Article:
Save the Earth; it’s the only planet with chocolate
I’ve got candy on my mind this month and it’s not even Valentine’s. There are two reasons why I’m thinking of all things sweet and it has nothing to do with the empty box of chocolates on my desk; January is national candy month and the heroine of my current work in progress owns a candy shop.
While doing the research for my book, I turned up some fun and interesting facts. For example, we can blame our sweet tooth on our cavemen ancestors and their fondness for honey. But the most surprising thing I discovered was that marshmallows grow on trees—or at least used to. That was before the French came up with a way to replace the sweet sap from the mallow tree with gelatin.
I also learned that during the middle ages, the price of sugar was so high that only the rich could afford a sweet treat. In fact, candy was such a rarity that the most children could expect was an occasional sugar plum at Christmas. (BTW: there are no plums in sugar plums. Plum is another word for good).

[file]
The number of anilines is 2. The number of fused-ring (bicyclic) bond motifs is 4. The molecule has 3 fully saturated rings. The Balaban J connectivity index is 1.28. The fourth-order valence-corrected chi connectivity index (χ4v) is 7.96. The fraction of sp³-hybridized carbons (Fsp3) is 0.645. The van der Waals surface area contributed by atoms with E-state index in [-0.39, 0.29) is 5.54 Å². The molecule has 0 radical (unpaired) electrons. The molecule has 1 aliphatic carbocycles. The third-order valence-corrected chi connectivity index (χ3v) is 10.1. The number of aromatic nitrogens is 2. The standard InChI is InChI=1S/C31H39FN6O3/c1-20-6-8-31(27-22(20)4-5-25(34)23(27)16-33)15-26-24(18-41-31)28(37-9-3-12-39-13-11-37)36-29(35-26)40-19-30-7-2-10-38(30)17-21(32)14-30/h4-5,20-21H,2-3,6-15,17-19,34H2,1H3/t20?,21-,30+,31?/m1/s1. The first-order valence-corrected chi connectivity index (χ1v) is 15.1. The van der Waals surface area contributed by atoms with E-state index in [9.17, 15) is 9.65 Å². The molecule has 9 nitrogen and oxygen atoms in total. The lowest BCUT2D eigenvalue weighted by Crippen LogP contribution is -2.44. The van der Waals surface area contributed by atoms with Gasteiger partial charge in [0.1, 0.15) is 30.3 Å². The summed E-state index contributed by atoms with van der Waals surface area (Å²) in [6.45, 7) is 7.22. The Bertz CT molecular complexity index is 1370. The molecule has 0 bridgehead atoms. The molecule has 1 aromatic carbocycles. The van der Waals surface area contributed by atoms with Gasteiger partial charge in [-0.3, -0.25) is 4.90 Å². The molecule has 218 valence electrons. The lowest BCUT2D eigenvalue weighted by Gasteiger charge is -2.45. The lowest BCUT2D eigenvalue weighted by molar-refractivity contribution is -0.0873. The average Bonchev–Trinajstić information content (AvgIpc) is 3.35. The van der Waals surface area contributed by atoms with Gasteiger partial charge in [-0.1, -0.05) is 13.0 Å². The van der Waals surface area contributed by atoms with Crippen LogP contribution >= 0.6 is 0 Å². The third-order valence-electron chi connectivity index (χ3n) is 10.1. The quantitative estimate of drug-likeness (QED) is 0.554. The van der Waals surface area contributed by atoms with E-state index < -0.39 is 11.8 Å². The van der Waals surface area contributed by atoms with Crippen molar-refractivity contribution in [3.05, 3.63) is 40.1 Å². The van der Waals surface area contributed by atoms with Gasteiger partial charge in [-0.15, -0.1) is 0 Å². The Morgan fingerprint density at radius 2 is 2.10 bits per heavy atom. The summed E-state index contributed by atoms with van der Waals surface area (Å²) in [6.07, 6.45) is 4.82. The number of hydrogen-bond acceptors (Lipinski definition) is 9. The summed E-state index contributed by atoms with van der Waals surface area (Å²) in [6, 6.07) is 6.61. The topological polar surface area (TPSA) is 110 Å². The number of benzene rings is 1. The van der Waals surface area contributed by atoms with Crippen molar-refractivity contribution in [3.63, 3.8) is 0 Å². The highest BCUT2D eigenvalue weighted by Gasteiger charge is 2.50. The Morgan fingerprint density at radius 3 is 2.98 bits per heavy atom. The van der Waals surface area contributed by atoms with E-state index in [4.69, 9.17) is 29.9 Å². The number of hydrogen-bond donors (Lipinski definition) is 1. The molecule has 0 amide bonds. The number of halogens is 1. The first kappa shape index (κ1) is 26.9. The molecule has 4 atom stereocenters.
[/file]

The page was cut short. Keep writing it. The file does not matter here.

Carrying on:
This changed during the early nineteenth century with the discovery of sugar-beet juice and mechanical candy-making machines.
This changed the market considerably. Children as young as four or five were now able to make purchases independent of their parents. (Had youngsters known that vegetables including spinach was used to color candy, they might not have wasted their money.)
Children weren’t the only ones enjoying the availability of cheap candy. Civil War soldiers favored gumdrops, jelly beans, hard candy and, hub wafers (now known as Necco wafers).
Never one to miss a trend, John Arbuckle, noted the sugar craze that had swept the country and decided to use it as marketing tool. He included a peppermint stick in each pound bag of Arbuckle’s coffee to encourage sales.
“Who wants the peppermint?” was a familiar cry around chuck wagons.
Arbuckle wasn’t the only one to see gold in candy. Outlaw Doc Scurlock, friend of Billy the Kid and a Bloody Lincoln County War participant, retired from crime in 1880. Though he was still a wanted man, he moved to Texas and opened up a candy store.
Cadbury, Mars and Hershey rode herd on the chocolate boom of the late 1800s, early 1900s. Penny candy still made up eighteen percent of candy sales but, by this time, some merchants had refused to sell it. Profits were thin and selling such small amounts to children was time-consuming. Chocolate was more profitable. The penny candy market vanished altogether during World War II when sugar was rationed. Fortunately, no war could do away with chocolate.
Okay, so what’s your favorite candy? Anyone have a candy memory to share?
Who knew being Left at the Altar could be such
sweet, clean, madcap fun?